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Entranco takes over plant expansion

Local engineering firm RH2’s plans to complete the expansion and upgrade of the Port Orchard Wastewater Treatment Facility were flushed away Monday when the Port Orchard City Council voted unanimously to award the second part of the contract to Entranco Engineers, based in Bellevue.

On the recommendations of Dick Warren, an engineering consultant hired by Port Orchard Mayor Kim Abel last August, the council decided against the original contract with RH2 prepared by former City Engineer Larry Curles in favor of a contract that provided the firm with an initial $400,000 to begin construction management.

When RH2 had spent approximately $300,000, the contract would again be presented to the council for review, as it was Monday. The council would then decide whether or not to award additional funds, a process some councilmembers believe will rightfully keep expenditures in the hands of the city.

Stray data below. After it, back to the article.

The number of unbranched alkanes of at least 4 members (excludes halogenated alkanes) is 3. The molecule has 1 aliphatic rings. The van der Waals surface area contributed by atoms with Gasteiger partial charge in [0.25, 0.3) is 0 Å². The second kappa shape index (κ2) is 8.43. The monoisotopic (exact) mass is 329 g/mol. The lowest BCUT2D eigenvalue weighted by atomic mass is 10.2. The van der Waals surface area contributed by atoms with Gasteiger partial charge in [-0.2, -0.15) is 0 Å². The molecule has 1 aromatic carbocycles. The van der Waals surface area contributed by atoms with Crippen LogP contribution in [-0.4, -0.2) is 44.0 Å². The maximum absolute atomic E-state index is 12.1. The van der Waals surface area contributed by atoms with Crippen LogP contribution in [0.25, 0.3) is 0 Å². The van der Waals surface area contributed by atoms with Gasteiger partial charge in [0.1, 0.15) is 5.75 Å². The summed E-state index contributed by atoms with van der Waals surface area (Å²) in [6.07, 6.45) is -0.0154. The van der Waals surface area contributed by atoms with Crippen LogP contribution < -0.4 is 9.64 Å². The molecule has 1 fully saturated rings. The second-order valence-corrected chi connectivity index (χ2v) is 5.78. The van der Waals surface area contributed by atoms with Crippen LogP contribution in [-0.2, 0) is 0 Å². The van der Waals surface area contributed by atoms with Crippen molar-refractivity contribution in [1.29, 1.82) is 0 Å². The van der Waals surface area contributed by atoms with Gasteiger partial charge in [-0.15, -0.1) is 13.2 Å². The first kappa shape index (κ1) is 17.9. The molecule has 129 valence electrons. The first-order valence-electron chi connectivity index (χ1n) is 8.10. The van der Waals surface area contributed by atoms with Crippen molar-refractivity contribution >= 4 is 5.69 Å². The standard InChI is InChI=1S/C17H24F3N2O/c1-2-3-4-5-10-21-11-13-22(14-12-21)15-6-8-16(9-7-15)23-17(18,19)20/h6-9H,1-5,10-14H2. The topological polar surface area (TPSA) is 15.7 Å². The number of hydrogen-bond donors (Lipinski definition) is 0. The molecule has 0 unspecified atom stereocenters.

Councilmembers had very little to say before the vote.

“We knew that the city was going to act on our contract Monday night, but we didn’t hear anything,” said RH2 regional manager Paul Gilligan.

According to Gilligan, he wrote an e-mail to Public Works Director Alan Lobdell on Tuesday asking about the status of the contract. He had his answer by nightfall.

The contract was awarded to Entranco Engineers for $837,513. The City of Port Orchard was not going to extend its contract with RH2 Engineering.

“We knew that there was a lot of discussion going on, a lot of chatter,” Gilligan said. But after a meeting with Lobdell and Port Orchard Mayor Kim Abel on Feb. 2, Gilligan said he felt they had resolved their contract differences.

“We were under the impression on the second that our contract was going to be extended,” Gilligan said. “Obviously, that was not the case.”

However, Gilligan said neither he, nor RH2, have any hard feelings.

“The city has a right to hire anyone they want to do their work,” Gilligan said. “It’s as simple as that.”

As for whether city officials were wise in switching contractors in the middle of such a large-scale project, Gilligan was professionally neutral.

“I can’t comment on that,” Gilligan said. “I know it’s a complicated project. We wish (the city) well and hope it will be a very successful conclusion of the project.”

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